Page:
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that the dealer had full power and authority to sell and erect said silo and equipment." Plaintiff in its replies to new matter states that the above averment "is neither admitted nor denied, since knowledge thereof is solely within the control and possession of the defendant and if relevant, proof thereof is demanded at the trial of the cause."
The issue of knowledge is indeed material. The court below and the appellees rely heavily on the old case of Marsh v. Pier, 4 Rawle 273 (1833). That case, it is said, establishes the proposition that the mere recovery of an assumpsit judgment against the converter prohibits a subsequent action against the person who buys from the converter. Although there is broad language in Marsh which would cover the instant case, Marsh was a case where the converter purported to act with authority from the owner, so that a suit in assumpsit could more readily be viewed as a ratification there.
It is not necessary, however, to determine at this time whether the above distinction between Marsh and the instant case controls. For we have no doubt that the rule in Marsh is to apply only where one of two innocent parties must suffer. The general rule for chattels is that a bona fide purchaser from a thief gets nothing. 77 C.J.S. 1099, Sales § 291. As between two persons having equal equities, the holder of the legal title prevails. Once, however, the original owner has exercised his option of securing a judgment against the converter, the equities are no longer equal, at least under the theory of the Marsh case as appellees read it. The plaintiff has had a chance for relief elsewhere; moreover, there is an interest in prompt administration of justice, favoring binding the plaintiff to his choice. Yet the balance never swings to the vendee of the converter, where such vendee is not bona fide. Where the vendee knows or has reason to know of his vendor's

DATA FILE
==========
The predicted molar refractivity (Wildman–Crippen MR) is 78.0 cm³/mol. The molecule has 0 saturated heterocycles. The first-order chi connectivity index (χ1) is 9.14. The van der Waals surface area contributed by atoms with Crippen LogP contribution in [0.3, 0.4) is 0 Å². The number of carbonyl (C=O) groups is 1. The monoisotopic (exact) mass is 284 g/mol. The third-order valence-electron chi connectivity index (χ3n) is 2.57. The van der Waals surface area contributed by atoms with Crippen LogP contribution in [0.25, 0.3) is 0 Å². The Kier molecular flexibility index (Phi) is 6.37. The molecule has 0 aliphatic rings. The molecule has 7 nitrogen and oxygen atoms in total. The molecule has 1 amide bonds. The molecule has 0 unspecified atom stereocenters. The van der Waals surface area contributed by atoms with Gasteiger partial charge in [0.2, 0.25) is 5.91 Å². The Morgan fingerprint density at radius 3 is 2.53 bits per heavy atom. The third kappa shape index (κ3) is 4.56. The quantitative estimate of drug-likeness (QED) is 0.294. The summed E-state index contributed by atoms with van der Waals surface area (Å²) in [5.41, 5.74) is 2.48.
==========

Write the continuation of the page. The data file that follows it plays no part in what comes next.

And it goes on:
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lack of title or authority to sell, then the original owner ought in justice to be able to recover from the vendee of the converter. It is for this reason that defendant-appellees' knowledge or lack of it is material here.
On the particular facts of this case, we might note, appellees' knowledge is relevant for another reason. Appellee averred and appellant admitted that McConnell was a dealer in Harvestores. Under the Uniform Commercial Code, § 2-403(2), 12A P.S. § 2-403(2): "Any entrusting of possession of goods to a merchant who deals in goods of that kind gives him power to transfer all rights of the entruster to a buyer in ordinary course of business." The Code, § 1-201(9), 12A P.S. § 1-201(9) defines "buyer in ordinary course of business" as "a person who in good faith and without knowledge that the sale to him is in violation of the ownership rights or security interest of a third party in the goods buys in ordinary course from a person in the business of selling goods of that kind. . . ." Thus, appellees' knowledge and good faith is again relevant.*fn1
Possibly this factual issue may be resolved by further discovery. If not, a trial will be necessary.
Summary judgment vacated, and case remanded for further proceedings.